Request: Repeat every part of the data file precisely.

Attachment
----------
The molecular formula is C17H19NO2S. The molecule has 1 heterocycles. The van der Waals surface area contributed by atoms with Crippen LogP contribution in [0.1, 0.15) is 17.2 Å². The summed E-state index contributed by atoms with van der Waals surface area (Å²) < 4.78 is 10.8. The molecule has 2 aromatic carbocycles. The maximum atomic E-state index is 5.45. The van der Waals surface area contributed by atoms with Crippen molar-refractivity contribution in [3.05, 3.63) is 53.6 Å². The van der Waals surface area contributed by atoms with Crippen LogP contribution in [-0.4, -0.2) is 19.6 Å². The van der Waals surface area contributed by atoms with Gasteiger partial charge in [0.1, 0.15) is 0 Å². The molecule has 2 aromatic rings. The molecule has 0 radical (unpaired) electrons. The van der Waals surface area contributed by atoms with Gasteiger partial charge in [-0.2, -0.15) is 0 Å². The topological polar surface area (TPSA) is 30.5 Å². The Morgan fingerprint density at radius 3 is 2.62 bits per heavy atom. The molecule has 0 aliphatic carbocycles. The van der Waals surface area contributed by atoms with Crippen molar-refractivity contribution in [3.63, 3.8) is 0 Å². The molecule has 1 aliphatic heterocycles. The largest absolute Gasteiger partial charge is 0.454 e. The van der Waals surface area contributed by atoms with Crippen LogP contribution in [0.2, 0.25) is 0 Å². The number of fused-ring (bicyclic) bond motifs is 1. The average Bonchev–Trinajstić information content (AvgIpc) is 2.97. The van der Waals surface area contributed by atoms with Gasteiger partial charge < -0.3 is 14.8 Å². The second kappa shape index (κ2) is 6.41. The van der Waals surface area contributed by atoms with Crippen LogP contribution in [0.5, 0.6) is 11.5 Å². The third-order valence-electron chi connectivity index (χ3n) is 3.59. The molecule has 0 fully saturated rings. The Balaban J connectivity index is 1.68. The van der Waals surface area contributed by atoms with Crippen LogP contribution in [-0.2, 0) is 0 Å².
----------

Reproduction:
The molecular formula is C17H19NO2S. The molecule has 1 heterocycles. The van der Waals surface area contributed by atoms with Crippen LogP contribution in [0.1, 0.15) is 17.2 Å². The summed E-state index contributed by atoms with van der Waals surface area (Å²) < 4.78 is 10.8. The molecule has 2 aromatic carbocycles. The maximum atomic E-state index is 5.45. The van der Waals surface area contributed by atoms with Crippen molar-refractivity contribution in [3.05, 3.63) is 53.6 Å². The van der Waals surface area contributed by atoms with Crippen LogP contribution in [-0.4, -0.2) is 19.6 Å². The van der Waals surface area contributed by atoms with Gasteiger partial charge in [0.1, 0.15) is 0 Å². The molecule has 2 aromatic rings. The molecule has 0 radical (unpaired) electrons. The van der Waals surface area contributed by atoms with Gasteiger partial charge in [-0.2, -0.15) is 0 Å². The topological polar surface area (TPSA) is 30.5 Å². The Morgan fingerprint density at radius 3 is 2.62 bits per heavy atom. The molecule has 0 aliphatic carbocycles. The van der Waals surface area contributed by atoms with Crippen molar-refractivity contribution in [3.63, 3.8) is 0 Å². The molecule has 1 aliphatic heterocycles. The largest absolute Gasteiger partial charge is 0.454 e. The van der Waals surface area contributed by atoms with Crippen LogP contribution in [0.2, 0.25) is 0 Å². The number of fused-ring (bicyclic) bond motifs is 1. The average Bonchev–Trinajstić information content (AvgIpc) is 2.97. The van der Waals surface area contributed by atoms with Gasteiger partial charge < -0.3 is 14.8 Å². The second kappa shape index (κ2) is 6.41. The van der Waals surface area contributed by atoms with Crippen LogP contribution in [0.5, 0.6) is 11.5 Å². The third-order valence-electron chi connectivity index (χ3n) is 3.59. The molecule has 0 fully saturated rings. The Balaban J connectivity index is 1.68. The van der Waals surface area contributed by atoms with Crippen LogP contribution in [-0.2, 0) is 0 Å².